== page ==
I Wonder What’s Behind That Door?

When I travel I of course take along a camera. I think photography helps you see things differently, helps you think and imagine. I also find that I like to photograph certain things a lot. I can’t pass up someone I see reading a book without trying to get a good picture of them. And I love photographing people who are photographing something else! I particularly love photographing doors.

 

Blue Door in LympstoneThey come in so many shapes and sizes, so many colors, so many textures. I have a whole collection of door photographs. And whenever I open up that file and idle away some time looking at them I end up pausing at one of them and wonder to myself where that door leads. All the doors I have photographed lead somewhere. There is a place beyond each of them. To me that serves as a metaphor for travel itself. By leaving home and going somewhere you have never been you are opening one of those doors and stepping through. You man have had a pretty good idea of what is behind that door, but until you push it open you won’t really know. Behind it are the sight, the smells, the sounds, the people, the places that so far have been only of your imagination. Walk on in and it becomes very real. So, I wonder what is behind these doors? Tell you what, come along with me in June 2013 and we’ll find out together!Lovely in Lympstone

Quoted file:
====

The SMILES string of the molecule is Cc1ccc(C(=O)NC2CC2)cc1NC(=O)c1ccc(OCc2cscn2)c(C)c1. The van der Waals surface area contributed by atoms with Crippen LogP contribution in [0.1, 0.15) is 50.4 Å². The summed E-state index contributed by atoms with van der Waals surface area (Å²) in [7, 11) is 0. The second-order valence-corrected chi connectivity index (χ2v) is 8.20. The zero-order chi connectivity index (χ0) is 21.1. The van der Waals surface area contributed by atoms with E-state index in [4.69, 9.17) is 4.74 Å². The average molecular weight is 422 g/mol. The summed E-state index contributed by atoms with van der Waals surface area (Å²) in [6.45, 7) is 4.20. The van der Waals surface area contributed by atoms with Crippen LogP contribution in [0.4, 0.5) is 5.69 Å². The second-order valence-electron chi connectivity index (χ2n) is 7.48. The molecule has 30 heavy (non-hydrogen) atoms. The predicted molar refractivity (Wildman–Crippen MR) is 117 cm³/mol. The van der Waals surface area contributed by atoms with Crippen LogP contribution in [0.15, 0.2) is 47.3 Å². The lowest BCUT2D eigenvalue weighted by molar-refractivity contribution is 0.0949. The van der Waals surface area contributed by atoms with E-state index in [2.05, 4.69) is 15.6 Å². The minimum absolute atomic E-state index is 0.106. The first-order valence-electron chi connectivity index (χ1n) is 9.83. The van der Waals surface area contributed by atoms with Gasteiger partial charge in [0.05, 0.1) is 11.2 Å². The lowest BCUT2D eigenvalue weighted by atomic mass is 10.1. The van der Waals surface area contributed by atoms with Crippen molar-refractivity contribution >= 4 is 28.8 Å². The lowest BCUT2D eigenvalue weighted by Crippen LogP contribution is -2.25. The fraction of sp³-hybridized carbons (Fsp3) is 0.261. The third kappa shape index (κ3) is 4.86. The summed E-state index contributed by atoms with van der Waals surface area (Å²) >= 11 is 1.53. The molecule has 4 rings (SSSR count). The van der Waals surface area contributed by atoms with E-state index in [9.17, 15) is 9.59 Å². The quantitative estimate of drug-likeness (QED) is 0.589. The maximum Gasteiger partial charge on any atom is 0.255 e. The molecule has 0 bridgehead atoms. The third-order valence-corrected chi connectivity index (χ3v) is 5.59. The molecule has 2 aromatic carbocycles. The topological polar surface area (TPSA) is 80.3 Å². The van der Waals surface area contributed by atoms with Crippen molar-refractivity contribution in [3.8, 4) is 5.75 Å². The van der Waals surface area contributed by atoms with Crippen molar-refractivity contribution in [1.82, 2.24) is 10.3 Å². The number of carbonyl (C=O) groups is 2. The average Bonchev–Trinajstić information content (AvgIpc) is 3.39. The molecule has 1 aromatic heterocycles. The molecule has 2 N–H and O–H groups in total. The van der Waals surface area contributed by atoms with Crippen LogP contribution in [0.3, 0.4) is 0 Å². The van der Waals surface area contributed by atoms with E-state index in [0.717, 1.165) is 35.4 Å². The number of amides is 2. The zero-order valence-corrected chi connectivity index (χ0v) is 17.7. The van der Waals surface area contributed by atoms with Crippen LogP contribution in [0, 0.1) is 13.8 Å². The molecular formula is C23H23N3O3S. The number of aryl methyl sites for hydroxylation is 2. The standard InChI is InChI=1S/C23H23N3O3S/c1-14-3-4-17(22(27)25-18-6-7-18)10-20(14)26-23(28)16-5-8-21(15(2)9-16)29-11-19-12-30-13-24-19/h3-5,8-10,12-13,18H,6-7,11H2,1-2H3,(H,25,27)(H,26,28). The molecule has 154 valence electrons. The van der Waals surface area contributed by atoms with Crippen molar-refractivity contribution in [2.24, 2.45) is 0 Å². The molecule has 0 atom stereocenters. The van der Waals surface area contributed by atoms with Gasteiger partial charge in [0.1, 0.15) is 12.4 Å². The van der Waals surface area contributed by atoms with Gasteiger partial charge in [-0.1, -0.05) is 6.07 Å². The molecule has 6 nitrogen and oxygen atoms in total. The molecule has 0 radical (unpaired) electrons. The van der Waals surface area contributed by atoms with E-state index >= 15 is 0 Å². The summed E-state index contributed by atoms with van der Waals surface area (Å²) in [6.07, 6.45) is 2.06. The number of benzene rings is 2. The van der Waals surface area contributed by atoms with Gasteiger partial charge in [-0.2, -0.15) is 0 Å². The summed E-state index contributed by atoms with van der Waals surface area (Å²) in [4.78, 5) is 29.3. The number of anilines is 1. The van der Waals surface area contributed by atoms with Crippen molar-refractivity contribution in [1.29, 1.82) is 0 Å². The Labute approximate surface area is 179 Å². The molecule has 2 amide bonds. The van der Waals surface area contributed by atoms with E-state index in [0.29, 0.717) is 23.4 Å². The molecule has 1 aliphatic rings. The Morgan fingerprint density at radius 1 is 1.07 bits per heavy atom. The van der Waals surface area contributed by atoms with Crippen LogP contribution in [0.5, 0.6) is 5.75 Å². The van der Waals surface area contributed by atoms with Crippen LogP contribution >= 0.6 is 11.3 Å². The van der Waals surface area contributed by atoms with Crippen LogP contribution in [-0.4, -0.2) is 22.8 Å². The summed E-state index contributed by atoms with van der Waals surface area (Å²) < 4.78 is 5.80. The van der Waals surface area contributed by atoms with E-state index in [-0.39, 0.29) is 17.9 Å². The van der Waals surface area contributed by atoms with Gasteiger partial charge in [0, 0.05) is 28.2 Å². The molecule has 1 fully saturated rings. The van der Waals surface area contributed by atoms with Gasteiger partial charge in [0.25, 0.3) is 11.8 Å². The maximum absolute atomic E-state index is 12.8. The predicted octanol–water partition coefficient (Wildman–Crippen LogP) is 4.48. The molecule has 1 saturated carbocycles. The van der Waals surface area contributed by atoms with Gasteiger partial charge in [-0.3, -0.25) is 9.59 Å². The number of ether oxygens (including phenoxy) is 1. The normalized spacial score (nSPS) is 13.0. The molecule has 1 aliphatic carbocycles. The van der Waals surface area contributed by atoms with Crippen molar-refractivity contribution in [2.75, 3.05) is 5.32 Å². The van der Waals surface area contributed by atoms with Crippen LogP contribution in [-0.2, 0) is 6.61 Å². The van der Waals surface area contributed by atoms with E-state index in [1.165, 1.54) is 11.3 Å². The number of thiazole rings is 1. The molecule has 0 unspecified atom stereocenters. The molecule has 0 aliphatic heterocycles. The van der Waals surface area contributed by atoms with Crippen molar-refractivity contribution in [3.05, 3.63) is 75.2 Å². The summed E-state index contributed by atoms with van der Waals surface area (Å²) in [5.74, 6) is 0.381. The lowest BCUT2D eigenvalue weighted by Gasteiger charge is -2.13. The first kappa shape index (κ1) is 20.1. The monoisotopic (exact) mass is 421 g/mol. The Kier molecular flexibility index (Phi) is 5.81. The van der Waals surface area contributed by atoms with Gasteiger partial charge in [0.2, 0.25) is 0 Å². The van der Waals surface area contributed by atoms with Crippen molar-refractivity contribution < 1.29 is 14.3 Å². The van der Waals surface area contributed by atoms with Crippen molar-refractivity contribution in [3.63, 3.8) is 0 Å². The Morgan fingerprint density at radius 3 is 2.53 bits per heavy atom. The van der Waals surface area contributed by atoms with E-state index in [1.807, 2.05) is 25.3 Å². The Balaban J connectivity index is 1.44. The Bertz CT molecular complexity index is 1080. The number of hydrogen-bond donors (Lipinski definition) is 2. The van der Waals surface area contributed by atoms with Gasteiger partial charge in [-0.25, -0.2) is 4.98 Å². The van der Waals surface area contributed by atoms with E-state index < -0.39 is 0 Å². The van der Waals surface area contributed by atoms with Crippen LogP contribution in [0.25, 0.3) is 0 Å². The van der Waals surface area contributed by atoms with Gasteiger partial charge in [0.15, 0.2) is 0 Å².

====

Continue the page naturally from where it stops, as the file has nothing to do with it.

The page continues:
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Gelato – the Base of the Food Pyramid!

Gelato Sign